The world's number one fast-food chain, McDonald's, is weathering a storm of criticism since publicly acknowledging its trial purchases of Australian and New Zealand beef for McDonald's restaurants in the United States. Some American beef producers are criticizing the company's decision, which comes at a time of growing international concerns about beef safety. The Great Plains state of South Dakota, ranchers are worried that McDonald's move could threaten their way of life.
Ever since hearing the news that the All-American hamburger might not be all-American anymore, some people in the middle of ranching country are using the word "boycott."
In the North Star Saloon near the town of Winner, under a sign that says: "If you drink to forget, pay before you start," a few ranchers are grumbling about the low prices they get for their cattle. Charlie Drews says when he goes to town nowadays, he drives right past the McDonald's restaurant and its familiar Golden Arches.
"I ain't gonna stop there," he said. "If they're gonna feed foreign meat there, I don't need to eat there. I raise good meat, and if people ate good meat, they wouldn't eat this other stuff."
Mr. Drews is protesting McDonald's trial use of imported beef in the Southeast, in about 400 of its 1,300 U.S. restaurants. McDonald's Corporation declined a recorded interview for this story. But in a written statement, the company says it remains the single largest purchaser of U.S. beef and says the imported beef is meant only to supplement dwindling supplies of lean American beef.
Fast food restaurants like McDonald's make hamburgers more affordable by buying lean beef and then mixing it with fat trimmings. The lean meat typically comes from grass-fed cattle like dairy and breeding cows, not the millions of maize-fed cattle produced in the U.S. each year to supply juicy steaks. But droughts around the country over the last few years forced some livestock producers to sell off their herds, and lean beef production isn't keeping up with demand. Some agriculture groups are asking McDonald's to buy the more expensive maize-fed meat, which there's plenty of, instead of importing beef from Australia, where most cattle are grass-fed.
University of South Dakota economist Benno Wymar says those organizations should shut up. "McDonald's is the customer here. We usually believe in this country that the customer is king. And so if the customer wants to have a certain product, in this case: lean beef, well, that's the customer's choice."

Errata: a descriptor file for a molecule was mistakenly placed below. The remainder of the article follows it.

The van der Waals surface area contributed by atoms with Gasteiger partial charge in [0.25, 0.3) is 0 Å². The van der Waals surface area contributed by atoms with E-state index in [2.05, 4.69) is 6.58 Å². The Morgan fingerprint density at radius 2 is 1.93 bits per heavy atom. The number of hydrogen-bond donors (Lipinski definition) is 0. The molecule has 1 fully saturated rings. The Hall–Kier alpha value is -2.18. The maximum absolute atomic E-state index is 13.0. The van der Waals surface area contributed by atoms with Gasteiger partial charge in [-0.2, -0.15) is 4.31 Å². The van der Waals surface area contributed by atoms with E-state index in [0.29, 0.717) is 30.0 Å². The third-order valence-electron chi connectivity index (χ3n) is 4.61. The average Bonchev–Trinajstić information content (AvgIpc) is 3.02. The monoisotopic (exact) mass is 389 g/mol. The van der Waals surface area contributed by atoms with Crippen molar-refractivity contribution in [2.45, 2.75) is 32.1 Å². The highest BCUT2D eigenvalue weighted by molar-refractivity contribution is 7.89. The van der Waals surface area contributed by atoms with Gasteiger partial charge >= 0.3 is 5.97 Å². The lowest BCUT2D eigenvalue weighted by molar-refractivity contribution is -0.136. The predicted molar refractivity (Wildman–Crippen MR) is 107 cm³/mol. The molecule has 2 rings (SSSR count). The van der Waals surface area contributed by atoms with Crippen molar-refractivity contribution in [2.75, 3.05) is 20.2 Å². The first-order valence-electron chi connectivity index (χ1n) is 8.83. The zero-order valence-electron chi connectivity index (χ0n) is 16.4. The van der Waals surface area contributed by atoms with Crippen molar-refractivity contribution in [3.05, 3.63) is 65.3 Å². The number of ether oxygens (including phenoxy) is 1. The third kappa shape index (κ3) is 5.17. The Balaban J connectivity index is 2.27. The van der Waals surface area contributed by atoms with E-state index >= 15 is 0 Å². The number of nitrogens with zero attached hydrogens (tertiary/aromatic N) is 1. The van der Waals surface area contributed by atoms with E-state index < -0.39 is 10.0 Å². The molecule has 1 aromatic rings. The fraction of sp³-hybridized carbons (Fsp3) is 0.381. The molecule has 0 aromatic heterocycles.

Mr. Wymar says McDonald's has to stay competitive as the fast food industry loses customers to the so-called "fast-casual" restaurants opening all across the United States. And he says rancher scare tactics to pressure McDonald's to drop imported beef could backfire.
"If people raise this issue about, 'oh the meat might not be safe,' then that's going to remind people again, that there is the possibility that people can become sick from eating beef," he said. "And so then they're probably going to stop eating beef altogether, and switch to some different kind of meat, like chicken."
Finally, the impact of the McDonald's test on beef prices has been minimal. That's mostly because import quotas mean there really won't be any more beef coming from in New Zealand and Australia. Still, the fact that the Big Mac contains meat from the land of kangaroos is hard to stomach for even cattlemen who understand it's a business decision.
"McDonald's built their golden arches using domestic product. That's kind of always been their standard, said Shorty Jones, who runs a ranch with his two sons and two grandsons. "And now if they're saying they're going to have to imported product. It's depressing, I guess."
He says it wouldn't hurt as much if there weren't a surplus of other cuts of beef right now. It costs more and takes longer to raise the leaner cattle McDonald's is looking for, so Mr. Jones isn't supplying the company as much as he'd like. He can see why some ranchers are holding a grudge against McDonald's, but thinks that's a mistake.
"We need to listen to the customer, and you're disappointed that they're going to import some," said Mr. Jones, whose ranch is on more than 80 square kilometers of native grass prairie in central South Dakota. "But if they're still your major customer, and they're buying 90% or 95% of it in this country, why do you want to get in a fight with them?"
Mr. Jones hopes the difference of opinion among American cattlemen won't do permanent damage to their $40 billion a year industry.